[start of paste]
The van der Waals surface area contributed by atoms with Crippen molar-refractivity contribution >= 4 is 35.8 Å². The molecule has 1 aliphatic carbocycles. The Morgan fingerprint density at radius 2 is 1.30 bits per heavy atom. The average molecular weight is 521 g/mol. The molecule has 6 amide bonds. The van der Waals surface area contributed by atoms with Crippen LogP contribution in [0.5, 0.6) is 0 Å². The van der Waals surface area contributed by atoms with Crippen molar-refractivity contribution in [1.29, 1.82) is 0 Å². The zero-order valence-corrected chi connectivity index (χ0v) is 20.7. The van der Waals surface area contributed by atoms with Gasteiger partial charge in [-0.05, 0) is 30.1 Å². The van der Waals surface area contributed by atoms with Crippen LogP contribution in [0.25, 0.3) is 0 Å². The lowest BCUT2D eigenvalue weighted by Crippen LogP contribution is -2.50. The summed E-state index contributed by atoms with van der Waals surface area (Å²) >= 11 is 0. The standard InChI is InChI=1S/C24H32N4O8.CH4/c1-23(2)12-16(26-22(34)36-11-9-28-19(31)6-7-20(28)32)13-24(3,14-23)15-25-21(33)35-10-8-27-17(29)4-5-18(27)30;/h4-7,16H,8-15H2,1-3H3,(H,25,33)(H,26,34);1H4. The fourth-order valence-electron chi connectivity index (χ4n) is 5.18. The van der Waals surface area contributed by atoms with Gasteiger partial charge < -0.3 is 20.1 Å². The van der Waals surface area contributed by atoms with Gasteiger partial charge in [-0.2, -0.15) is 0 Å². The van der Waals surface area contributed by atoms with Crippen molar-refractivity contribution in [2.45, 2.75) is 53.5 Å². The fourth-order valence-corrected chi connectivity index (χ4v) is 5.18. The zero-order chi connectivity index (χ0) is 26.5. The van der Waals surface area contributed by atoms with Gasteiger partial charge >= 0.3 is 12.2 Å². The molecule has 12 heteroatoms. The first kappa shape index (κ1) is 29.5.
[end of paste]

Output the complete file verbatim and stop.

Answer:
The van der Waals surface area contributed by atoms with Crippen molar-refractivity contribution >= 4 is 35.8 Å². The molecule has 1 aliphatic carbocycles. The Morgan fingerprint density at radius 2 is 1.30 bits per heavy atom. The average molecular weight is 521 g/mol. The molecule has 6 amide bonds. The van der Waals surface area contributed by atoms with Crippen LogP contribution in [0.5, 0.6) is 0 Å². The van der Waals surface area contributed by atoms with Crippen molar-refractivity contribution in [1.29, 1.82) is 0 Å². The zero-order valence-corrected chi connectivity index (χ0v) is 20.7. The van der Waals surface area contributed by atoms with Gasteiger partial charge in [-0.05, 0) is 30.1 Å². The van der Waals surface area contributed by atoms with Crippen LogP contribution in [0.25, 0.3) is 0 Å². The lowest BCUT2D eigenvalue weighted by Crippen LogP contribution is -2.50. The summed E-state index contributed by atoms with van der Waals surface area (Å²) >= 11 is 0. The standard InChI is InChI=1S/C24H32N4O8.CH4/c1-23(2)12-16(26-22(34)36-11-9-28-19(31)6-7-20(28)32)13-24(3,14-23)15-25-21(33)35-10-8-27-17(29)4-5-18(27)30;/h4-7,16H,8-15H2,1-3H3,(H,25,33)(H,26,34);1H4. The fourth-order valence-electron chi connectivity index (χ4n) is 5.18. The van der Waals surface area contributed by atoms with Gasteiger partial charge < -0.3 is 20.1 Å². The van der Waals surface area contributed by atoms with Gasteiger partial charge in [-0.2, -0.15) is 0 Å². The van der Waals surface area contributed by atoms with Crippen molar-refractivity contribution in [2.45, 2.75) is 53.5 Å². The fourth-order valence-corrected chi connectivity index (χ4v) is 5.18. The zero-order chi connectivity index (χ0) is 26.5. The van der Waals surface area contributed by atoms with Gasteiger partial charge >= 0.3 is 12.2 Å². The molecule has 12 heteroatoms. The first kappa shape index (κ1) is 29.5.